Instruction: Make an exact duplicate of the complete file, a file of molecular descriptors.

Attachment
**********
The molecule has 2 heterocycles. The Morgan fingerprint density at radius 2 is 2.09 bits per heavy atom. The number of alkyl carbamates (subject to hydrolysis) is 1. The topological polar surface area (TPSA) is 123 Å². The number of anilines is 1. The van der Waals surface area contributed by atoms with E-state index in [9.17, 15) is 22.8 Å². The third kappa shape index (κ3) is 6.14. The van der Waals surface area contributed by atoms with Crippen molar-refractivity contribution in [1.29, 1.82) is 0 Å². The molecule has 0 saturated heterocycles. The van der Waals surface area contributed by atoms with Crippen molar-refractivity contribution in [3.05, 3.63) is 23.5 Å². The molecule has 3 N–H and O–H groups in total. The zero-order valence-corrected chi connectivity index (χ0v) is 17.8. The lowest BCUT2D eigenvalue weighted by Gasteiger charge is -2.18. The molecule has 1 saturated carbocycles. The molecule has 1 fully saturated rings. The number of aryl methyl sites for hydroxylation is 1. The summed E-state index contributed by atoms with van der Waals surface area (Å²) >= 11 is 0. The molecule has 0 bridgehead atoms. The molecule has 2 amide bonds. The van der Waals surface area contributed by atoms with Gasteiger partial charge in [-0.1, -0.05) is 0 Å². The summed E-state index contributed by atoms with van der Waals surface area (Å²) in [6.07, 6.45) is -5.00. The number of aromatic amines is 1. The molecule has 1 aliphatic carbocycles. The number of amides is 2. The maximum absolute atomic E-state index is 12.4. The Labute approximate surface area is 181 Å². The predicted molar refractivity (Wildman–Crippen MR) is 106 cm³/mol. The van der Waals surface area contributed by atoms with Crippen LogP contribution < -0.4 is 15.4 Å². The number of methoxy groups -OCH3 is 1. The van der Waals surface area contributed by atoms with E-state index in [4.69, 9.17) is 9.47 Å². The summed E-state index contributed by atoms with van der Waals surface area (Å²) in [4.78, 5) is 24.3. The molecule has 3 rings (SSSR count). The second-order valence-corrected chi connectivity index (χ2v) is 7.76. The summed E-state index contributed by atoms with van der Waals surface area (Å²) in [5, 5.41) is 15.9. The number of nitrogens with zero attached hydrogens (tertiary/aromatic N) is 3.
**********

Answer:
The molecule has 2 heterocycles. The Morgan fingerprint density at radius 2 is 2.09 bits per heavy atom. The number of alkyl carbamates (subject to hydrolysis) is 1. The topological polar surface area (TPSA) is 123 Å². The number of anilines is 1. The van der Waals surface area contributed by atoms with E-state index in [9.17, 15) is 22.8 Å². The third kappa shape index (κ3) is 6.14. The van der Waals surface area contributed by atoms with Crippen molar-refractivity contribution in [1.29, 1.82) is 0 Å². The molecule has 0 saturated heterocycles. The van der Waals surface area contributed by atoms with Crippen molar-refractivity contribution in [3.05, 3.63) is 23.5 Å². The molecule has 3 N–H and O–H groups in total. The zero-order valence-corrected chi connectivity index (χ0v) is 17.8. The lowest BCUT2D eigenvalue weighted by Gasteiger charge is -2.18. The molecule has 1 saturated carbocycles. The molecule has 1 fully saturated rings. The number of aryl methyl sites for hydroxylation is 1. The summed E-state index contributed by atoms with van der Waals surface area (Å²) >= 11 is 0. The molecule has 0 bridgehead atoms. The molecule has 2 amide bonds. The van der Waals surface area contributed by atoms with Gasteiger partial charge in [-0.1, -0.05) is 0 Å². The summed E-state index contributed by atoms with van der Waals surface area (Å²) in [6.07, 6.45) is -5.00. The number of aromatic amines is 1. The molecule has 1 aliphatic carbocycles. The number of amides is 2. The maximum absolute atomic E-state index is 12.4. The Labute approximate surface area is 181 Å². The predicted molar refractivity (Wildman–Crippen MR) is 106 cm³/mol. The van der Waals surface area contributed by atoms with Crippen LogP contribution < -0.4 is 15.4 Å². The number of methoxy groups -OCH3 is 1. The van der Waals surface area contributed by atoms with E-state index in [4.69, 9.17) is 9.47 Å². The summed E-state index contributed by atoms with van der Waals surface area (Å²) in [4.78, 5) is 24.3. The molecule has 3 rings (SSSR count). The second-order valence-corrected chi connectivity index (χ2v) is 7.76. The summed E-state index contributed by atoms with van der Waals surface area (Å²) in [5, 5.41) is 15.9. The number of nitrogens with zero attached hydrogens (tertiary/aromatic N) is 3.